Archive for Saturday, June 2, 2001

Bush requests China trade extension

June 2, 2001


— President Bush asked Congress to extend for a year China's normal trade relations with the United States because they are beneficial to the American economy and imperative to promoting an "economically open, politically stable and secure China."

In a letter to House and Senate leaders, Bush formally requested on Friday extension of the trade status that China and "virtually every other country in the world" now enjoys.

Bush outlined his argument that U.S.-China trade benefits both American farmers, who last year exported more than $3 billion in goods to China and Hong Kong, and American business, which last year increased overall exports to China by 24 percent.

"Trade is in the interests of American consumers, especially those who live from paycheck to paycheck and depend on inexpensive goods from China to enhance their quality of life," Bush said in a statement.

"Fair trade is essential not only to improving living standards for Americans but also for a strong and productive relationship with China."

The president's action was not a surprise. Bush has long supported trade with Beijing, even during the standoff over a U.S. spy plane that collided with a Chinese jet fighter and made an emergency landing on Chinese territory.

Bush alluded to that controversy Friday: "The United States has a huge stake in the emergence of an economically open, politically stable and secure China. Recent events have shown not only that we need to speak frankly and directly about our differences, but that we also need to maintain dialogue and cooperate with one another on those areas where we have common interests."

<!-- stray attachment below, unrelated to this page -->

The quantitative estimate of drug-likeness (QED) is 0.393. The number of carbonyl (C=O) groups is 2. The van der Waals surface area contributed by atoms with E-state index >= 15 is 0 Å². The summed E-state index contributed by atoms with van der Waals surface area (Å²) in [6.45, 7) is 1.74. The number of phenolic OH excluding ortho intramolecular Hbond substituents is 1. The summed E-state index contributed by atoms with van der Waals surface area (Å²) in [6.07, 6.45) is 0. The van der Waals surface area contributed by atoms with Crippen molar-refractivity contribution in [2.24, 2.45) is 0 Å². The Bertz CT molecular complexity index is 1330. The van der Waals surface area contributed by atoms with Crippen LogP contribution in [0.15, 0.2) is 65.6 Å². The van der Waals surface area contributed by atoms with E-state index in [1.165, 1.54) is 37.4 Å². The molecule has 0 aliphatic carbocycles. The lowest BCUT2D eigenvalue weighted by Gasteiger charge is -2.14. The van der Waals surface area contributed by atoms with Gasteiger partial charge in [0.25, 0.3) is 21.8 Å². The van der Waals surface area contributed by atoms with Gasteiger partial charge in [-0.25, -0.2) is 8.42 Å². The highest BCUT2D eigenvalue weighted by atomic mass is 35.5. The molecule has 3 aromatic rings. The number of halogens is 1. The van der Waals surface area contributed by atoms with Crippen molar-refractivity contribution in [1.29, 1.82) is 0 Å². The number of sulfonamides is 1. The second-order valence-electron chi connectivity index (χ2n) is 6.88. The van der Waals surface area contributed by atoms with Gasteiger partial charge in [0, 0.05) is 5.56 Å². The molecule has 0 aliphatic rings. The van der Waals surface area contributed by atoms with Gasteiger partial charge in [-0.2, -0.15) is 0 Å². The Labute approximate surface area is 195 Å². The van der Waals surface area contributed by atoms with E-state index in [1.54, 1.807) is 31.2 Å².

After a major fight last year, Congress passed legislation granting China permanent normal trade relations with the United States, which set tariffs on Chinese products at the same low levels as virtually every other U.S. trading partner's. The action scrapped annual reviews of China's trade benefits.

The permanent trade status does not go into effect until China becomes a member of the World Trade Organization, however, and that has been delayed for months by inability of negotiators in Geneva, Switzerland, to complete final details.

The annual debate over China's trade status is used by opponents of U.S.-China engagement as a forum for public objections to Chinese policies on human rights and Taiwan.

Commenting has been disabled for this item.